To do this, log into your Google Ads account and create a new report under the Reports tab. Your report type will be Placement/Keyword Performance. There, under Advanced Settings, you’ll select Add or Remove Columns.
Choose Keyword Quality Score Detail and then select your other report settings. Locate the Templates, Scheduling, and Email area and select Create Report. You’ll then be presented with your keywords’ Quality Score results. If you experience any difficulty, you can follow more detailed instructions in Google’s Help Center.
4 Ways to Increase Your Quality Score
Quality Score determines where and how often your ads are shown. That’s why it’s important to work on boosting your rankings by continuing to improve your ads. Once you know where you stand in Google rankings, you can take the following steps to improve your score.
Google doesn’t exactly lay out their specific formula for calculating Quality Score. However, recent findings published by Search Engine Land show that improving your CTR or the landing page has twice the impact as working on ad relevance.
Here are four main ways you can work to boost your Quality Score:
1. Target your ad groups
Increase the relevance of your ad by targeting your campaigns into clearly defined groups. Assign each group of ads its own set of related keywords to effectively target groups you want to reach. Avoid irrelevant keywords just for the sake of having them. In this case, you want quality over quantity.
2. Research keywords
Keywords are one of the most important factors in Quality Score success. Do your homework to determine how those words (and combinations) are performing and whether they’ll be effective for your campaign. Keyword research can reveal what keywords are being used, their importance to viewers, and how likely they are to drive traffic to your website.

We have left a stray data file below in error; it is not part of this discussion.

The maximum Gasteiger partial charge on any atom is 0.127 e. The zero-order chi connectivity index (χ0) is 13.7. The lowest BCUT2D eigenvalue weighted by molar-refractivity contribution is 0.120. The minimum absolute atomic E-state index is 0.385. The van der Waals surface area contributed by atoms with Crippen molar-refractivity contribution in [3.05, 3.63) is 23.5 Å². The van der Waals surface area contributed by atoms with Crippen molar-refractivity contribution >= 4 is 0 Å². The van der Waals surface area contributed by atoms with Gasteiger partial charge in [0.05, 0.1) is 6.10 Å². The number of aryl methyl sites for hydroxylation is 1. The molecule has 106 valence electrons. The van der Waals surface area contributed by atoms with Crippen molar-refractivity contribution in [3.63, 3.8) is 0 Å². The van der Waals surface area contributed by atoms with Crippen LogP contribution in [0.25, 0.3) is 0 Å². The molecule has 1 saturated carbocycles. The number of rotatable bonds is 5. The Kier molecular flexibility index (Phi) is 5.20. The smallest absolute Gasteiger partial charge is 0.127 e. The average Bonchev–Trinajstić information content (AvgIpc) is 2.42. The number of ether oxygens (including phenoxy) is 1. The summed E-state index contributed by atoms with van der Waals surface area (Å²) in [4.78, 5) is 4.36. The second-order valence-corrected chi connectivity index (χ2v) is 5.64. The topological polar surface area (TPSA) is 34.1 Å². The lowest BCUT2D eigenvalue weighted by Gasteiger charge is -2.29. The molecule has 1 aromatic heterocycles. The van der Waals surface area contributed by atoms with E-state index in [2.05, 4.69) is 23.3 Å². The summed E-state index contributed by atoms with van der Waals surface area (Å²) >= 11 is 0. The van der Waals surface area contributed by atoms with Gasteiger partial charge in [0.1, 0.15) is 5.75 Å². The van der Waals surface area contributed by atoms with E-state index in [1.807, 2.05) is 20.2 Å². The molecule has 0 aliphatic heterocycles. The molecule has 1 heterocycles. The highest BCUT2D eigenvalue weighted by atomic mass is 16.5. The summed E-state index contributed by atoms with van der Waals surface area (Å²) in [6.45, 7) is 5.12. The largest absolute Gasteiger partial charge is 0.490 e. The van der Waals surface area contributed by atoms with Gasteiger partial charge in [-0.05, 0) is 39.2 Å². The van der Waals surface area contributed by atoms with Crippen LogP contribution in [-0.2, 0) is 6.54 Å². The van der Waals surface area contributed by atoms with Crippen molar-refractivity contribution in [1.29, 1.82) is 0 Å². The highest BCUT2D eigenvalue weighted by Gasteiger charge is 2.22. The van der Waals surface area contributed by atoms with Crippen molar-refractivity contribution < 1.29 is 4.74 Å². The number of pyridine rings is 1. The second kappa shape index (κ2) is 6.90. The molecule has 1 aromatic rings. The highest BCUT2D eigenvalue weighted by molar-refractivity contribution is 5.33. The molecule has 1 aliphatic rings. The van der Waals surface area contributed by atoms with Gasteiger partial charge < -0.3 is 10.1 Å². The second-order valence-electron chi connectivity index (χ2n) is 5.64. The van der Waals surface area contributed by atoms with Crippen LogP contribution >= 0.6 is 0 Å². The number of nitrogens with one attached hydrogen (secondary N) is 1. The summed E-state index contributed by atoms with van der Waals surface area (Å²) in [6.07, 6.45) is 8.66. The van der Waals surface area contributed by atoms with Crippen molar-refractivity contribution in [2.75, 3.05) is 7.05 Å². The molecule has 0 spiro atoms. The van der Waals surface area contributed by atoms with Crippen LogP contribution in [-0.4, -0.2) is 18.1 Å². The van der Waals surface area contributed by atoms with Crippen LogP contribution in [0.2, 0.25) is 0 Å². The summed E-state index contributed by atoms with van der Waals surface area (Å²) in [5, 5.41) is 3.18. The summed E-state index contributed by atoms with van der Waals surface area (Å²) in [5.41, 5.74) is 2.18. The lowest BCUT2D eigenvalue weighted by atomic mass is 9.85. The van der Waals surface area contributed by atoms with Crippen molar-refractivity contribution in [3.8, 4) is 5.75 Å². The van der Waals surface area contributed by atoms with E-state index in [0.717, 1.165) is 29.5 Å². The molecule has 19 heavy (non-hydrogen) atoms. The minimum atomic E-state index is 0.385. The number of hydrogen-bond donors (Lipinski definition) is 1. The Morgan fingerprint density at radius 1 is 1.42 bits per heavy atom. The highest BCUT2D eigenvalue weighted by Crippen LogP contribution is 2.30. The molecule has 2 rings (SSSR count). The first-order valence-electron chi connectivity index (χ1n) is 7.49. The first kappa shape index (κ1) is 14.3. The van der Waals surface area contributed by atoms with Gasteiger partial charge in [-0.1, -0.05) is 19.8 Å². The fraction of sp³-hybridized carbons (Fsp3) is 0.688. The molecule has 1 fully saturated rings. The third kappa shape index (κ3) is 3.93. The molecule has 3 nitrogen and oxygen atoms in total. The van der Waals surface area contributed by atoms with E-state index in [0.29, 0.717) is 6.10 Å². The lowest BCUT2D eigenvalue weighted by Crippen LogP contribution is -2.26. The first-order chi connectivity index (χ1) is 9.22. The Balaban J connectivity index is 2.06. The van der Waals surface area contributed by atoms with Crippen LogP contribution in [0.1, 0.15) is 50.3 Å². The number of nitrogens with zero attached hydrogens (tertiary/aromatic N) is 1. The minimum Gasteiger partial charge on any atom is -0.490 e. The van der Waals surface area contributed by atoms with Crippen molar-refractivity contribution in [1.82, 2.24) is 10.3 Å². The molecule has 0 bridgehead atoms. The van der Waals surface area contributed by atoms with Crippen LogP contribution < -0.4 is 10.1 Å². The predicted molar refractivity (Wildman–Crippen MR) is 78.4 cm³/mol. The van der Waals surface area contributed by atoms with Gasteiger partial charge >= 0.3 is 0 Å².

3. Publish high-quality content
When writing ad copy, streamline the content so it focuses on one product or service. Not only will this help target a more specific audience, but it will likely yield better results. Readers want to digest easy-to-comprehend information. Ads with too many areas of focus or calls to action (CTAs) can be ineffective, resulting in someone bouncing or continuing to scroll without clicking.
4. Regularly optimize your landing pages
Your landing page is often a potential customer’s first impression of your business. Right away, it sends a message about your company. Quick loading time, relevant keywords, and clear, easy-to-read information can increase user engagement and earn you a higher Quality Score rating.
Quality Score is an integral part of Google’s process when it comes to determining which ads to promote — and how to rank them. Tracking this info not only increases your chance at a higher ROI, but it can save you money in advertising costs.
Quality Score is a useful guideline to shed light on what’s working for you and can impact the way you develop your paid advertising campaigns to make them as effective and possible, resulting in a stronger strategy overall. And who wouldn’t want that?
This article has been updated and was originally published in April 2020.